8 ELR 20298 | Environmental Law Reporter | copyright © 1978 | All rights reserved
D.C. Federation of Civic Associations v. AdamsNo. 77-2060 (4th Cir. March 14, 1978)
The Fourth Circuit affirms the district court's denial of injunctive relief in an action seeking to restrain further construction on a segment of an interstate highway for failure to comply with the requirements of the National Environmental Policy Act. Plaintiffs' claims that the project environmental impact statement gave inadequate consideration to alternatives to the proposed highway are not well taken. Where the alternatives in question will not achieve the project objectives or where they turn on contingencies which appear extremely remote, the agency may justifiably direct less attention to them in the impact statement. The court also rejects the claim that the project should be stopped for non-compliance with the National Historic Preservation Act (NHPA) and the regulations of the Advisory Council on Historic Preservation. The record shows that the NHPA's requirements were met, and while the Secretary may not have complied with the Council's regulations, such violations, if they occurred, do not justify the issuance of injunctive relief under the circumstances. Finally, the court rejects a challenge to the bases of the Secretary's decision to proceed, finding that he acted within his statutory authority.
Counsel for Appellants
Gary D. Wilson
Wilmer, Cutter & Pickering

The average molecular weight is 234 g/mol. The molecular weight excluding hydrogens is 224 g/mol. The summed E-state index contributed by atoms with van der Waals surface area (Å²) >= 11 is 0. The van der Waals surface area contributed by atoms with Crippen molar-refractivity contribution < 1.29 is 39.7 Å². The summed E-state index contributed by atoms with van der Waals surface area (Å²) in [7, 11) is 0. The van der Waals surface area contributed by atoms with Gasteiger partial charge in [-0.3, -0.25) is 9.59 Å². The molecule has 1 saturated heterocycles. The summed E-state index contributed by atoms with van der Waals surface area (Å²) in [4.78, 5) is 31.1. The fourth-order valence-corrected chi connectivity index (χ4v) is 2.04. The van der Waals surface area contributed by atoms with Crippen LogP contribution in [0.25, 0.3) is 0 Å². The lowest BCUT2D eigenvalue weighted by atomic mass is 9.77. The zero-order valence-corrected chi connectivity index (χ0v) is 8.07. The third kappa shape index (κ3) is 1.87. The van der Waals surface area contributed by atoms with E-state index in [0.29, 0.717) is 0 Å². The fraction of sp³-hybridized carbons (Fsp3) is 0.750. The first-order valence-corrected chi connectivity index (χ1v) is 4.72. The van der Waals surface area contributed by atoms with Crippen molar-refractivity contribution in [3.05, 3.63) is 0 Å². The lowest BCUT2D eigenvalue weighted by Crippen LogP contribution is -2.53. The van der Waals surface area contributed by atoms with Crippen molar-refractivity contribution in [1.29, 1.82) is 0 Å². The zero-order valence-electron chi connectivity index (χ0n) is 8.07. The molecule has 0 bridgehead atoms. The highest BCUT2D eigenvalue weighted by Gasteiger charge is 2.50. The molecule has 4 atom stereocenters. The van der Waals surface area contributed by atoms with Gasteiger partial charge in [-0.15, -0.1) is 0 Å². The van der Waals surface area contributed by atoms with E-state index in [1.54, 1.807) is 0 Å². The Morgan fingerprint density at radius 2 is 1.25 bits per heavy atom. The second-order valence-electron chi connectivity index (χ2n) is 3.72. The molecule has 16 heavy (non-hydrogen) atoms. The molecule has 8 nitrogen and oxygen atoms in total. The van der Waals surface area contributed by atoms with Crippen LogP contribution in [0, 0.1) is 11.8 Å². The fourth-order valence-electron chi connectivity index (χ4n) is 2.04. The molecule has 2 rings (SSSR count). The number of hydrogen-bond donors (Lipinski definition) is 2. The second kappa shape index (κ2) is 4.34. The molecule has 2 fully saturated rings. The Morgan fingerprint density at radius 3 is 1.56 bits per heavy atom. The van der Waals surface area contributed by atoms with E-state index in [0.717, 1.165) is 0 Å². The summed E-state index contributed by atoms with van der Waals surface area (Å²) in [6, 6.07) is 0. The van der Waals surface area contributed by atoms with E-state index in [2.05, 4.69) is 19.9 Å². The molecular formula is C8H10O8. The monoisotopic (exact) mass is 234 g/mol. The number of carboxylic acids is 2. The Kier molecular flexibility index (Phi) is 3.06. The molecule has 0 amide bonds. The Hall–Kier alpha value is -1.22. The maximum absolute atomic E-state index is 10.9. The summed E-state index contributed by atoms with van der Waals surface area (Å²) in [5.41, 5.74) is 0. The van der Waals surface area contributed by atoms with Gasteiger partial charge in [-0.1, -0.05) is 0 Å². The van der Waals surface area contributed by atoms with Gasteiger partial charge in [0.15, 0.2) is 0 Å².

1666 K St., Washington DC 20006
Counsel for Appellees
Walter A. McFarlane, Deputy Attorney General; John J. Beall, Jr.
140 E. Broad St., Richmond VA 23219
Robert F. Flinn, Ass't County Attorney
4100 Chain Bridge Rd., Fairfax VA 22030
Carl Strass, Raymond N. Zagone, Irwin L. Schroeder, Geoffrey A. Mueller; Sanford Sagalkin, Deputy Ass't Attorney General
Land & Natural Resources Division
Department of Justice, Washington DC 20530
Haynsworth, J., joined by Butzner & Field, JJ.
[8 ELR 20298]
The proposal to build Interstate-66, in particular, the segment running from the Capital Beltway to a connection with the Theodore Roosevelt Bridge, has spawned substantial controversy [8 ELR 20299] and litigation. This court enjoined construction of one I-66 proposal in 1972 because the Secretary of Transportation had not complied with the applicable environmental protection statutes.1 Since that time, the proposals for building I-66 have been modified substantially in response to the changing transportation plans and needs of the Northern Virginia-Washington, D.C. area2 and the criticisms of the Secretary of Transportation.3 A new citizen's group was formed to oppose the most recent incarnation of I-66, and it initiated this round of litigation.
The district court found that the Secretary of Transportation had complied with all of the applicable environmental protection statutes in approving the final I-66 proposal. We affirm that holding, for substantially the same reasons as were given by the district court. The context in which several of the plaintiffs' arguments are advanced, however, justifies an explanation of the basis of our decision.
The plaintiffs' major argument on appeal is that the Secretary of Transportation failed to comply with the procedural requirements of § 102(2)(C) of the National Environmental Policy Act, 42 U.S.C. § 4332(2)(C), § 109 of the Federal-Aid Highway Act, 23 U.S.C. § 109, § 4(f) of the Department of Transportation Act, 49 U.S.C. § 1653(f), and § 138 of the Federal-Aid Highway Act, 23 U.S.C. § 138.